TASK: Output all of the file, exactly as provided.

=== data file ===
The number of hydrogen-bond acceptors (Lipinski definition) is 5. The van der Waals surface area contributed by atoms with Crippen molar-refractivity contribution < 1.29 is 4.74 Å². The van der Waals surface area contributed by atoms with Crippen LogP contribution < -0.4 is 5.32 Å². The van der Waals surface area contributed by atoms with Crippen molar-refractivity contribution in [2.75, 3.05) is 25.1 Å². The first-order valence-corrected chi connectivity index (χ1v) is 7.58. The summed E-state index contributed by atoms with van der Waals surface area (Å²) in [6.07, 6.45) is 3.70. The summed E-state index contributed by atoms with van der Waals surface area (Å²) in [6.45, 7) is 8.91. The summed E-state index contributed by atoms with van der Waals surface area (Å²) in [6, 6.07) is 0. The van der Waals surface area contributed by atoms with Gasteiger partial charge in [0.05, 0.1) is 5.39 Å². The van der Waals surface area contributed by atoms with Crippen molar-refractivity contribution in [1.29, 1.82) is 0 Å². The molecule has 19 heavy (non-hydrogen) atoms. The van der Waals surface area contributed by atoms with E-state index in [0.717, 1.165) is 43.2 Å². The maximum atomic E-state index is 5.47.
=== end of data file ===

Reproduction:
The number of hydrogen-bond acceptors (Lipinski definition) is 5. The van der Waals surface area contributed by atoms with Crippen molar-refractivity contribution < 1.29 is 4.74 Å². The van der Waals surface area contributed by atoms with Crippen LogP contribution < -0.4 is 5.32 Å². The van der Waals surface area contributed by atoms with Crippen molar-refractivity contribution in [2.75, 3.05) is 25.1 Å². The first-order valence-corrected chi connectivity index (χ1v) is 7.58. The summed E-state index contributed by atoms with van der Waals surface area (Å²) in [6.07, 6.45) is 3.70. The summed E-state index contributed by atoms with van der Waals surface area (Å²) in [6.45, 7) is 8.91. The summed E-state index contributed by atoms with van der Waals surface area (Å²) in [6, 6.07) is 0. The van der Waals surface area contributed by atoms with Gasteiger partial charge in [0.05, 0.1) is 5.39 Å². The van der Waals surface area contributed by atoms with Crippen molar-refractivity contribution in [1.29, 1.82) is 0 Å². The molecule has 19 heavy (non-hydrogen) atoms. The van der Waals surface area contributed by atoms with E-state index in [0.717, 1.165) is 43.2 Å². The maximum atomic E-state index is 5.47.